Recent featured projects include a solo web commission, “Soft Mobility Abstracts,” for the New Museum, New York; “Extinction Marathon” for Serpentine Gallery, London; and “Art Post Internet” at Ullens Center, Beijing. She has done projects for and with Art Dubai, The Goethe Institute, Fade to Mind, Rhizome, Mixpak, Dis Magazine, Nero Magazine, and many more. She also collaborates with peers in many industries as an artist, creative director, and ghost producer. Learn more.


Explore Selected Works:

Ttoshibaa: 10,000 Impressions (2008-ongoing)
A feed that accumulates stills, videos, objects, and sounds into a mysteriously rebranded territory. Tags: ice, rock, sunset, magichour, middleclass, lens flare, muscle, ancient, slow, matte, smother, carve, flex, bone, luxury, gloss, calm, sublime, water, bio, cycles, etc.

Soft Mobility Abstracts (2013-ongoing)
A stream of content that takes the logic of art direction and branding around “mobility” to an ambiguated extreme. Tags: softmobility, security, swipe, footprint, credit, roaming, handheld, etc.

FLEXIA (2011-Ongoing)
Content from disparate sources with similarly territorial language such as nations, pharmaceuticals, makeup, technological devices, cars, celebrities, aerobic dance classes, etc. is presented together as a unified essence, giving a title to a previously unnamed trope. Tags: ripoff, engendered, exoticized, smartfabric, arid, athletic, youth, land, flexible, petrosumer, biosumer, ecosumer, extension.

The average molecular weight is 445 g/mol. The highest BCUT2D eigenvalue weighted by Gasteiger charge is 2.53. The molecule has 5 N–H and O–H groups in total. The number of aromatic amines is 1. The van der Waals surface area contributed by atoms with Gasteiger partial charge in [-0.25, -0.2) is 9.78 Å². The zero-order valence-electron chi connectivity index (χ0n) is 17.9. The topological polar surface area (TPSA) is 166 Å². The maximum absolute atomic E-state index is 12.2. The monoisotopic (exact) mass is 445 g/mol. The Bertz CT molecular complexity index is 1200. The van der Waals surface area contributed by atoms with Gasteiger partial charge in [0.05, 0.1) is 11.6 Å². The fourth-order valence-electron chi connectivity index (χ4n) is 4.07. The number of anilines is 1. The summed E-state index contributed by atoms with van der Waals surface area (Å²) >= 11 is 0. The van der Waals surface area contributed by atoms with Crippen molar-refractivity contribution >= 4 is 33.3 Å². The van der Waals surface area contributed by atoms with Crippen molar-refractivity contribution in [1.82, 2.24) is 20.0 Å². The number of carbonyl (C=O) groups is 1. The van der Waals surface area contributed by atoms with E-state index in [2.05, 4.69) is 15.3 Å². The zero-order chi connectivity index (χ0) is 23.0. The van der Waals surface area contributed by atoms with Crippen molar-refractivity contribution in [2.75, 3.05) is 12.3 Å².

Resting Point (Native Arrangement, Vital Signs, Tribal Council) (2013-ongoing)
Altmann organizes a series of similar content about action and acceleration into this small installation that takes the form of a digitally-manipulated jpeg. Resting Point was turned into an actual installation in 2014 and fed back into the image series where it continues to evolve. Tags: action, acceleration, anxiety, curve, arc, vitality, spine, leap, arrow, throttle, control, ergonomic, debt, decline, custom interior, stroke, sweep, horizon, vista, primitive, exchange, etc.

R-U-IN?S (2009-ongoing)
A collaborative project initiated by Kari Altmann that uses a memetic and networked archaeological approach to search and arrange content into new black market civilizational tropes. Tags: handheld, blackmarket, brands, lens, optics, frames, petrosumer, fetish, viral, architecture, tribe, trade, tradeshow, etc. Participants: Iain Ball, Emily Jones, Nick Lalla, Sam Hancocks, Matteo Giordano, Sebastian Moyano, Matei Samihaian, Silvia Saitoc, and many more.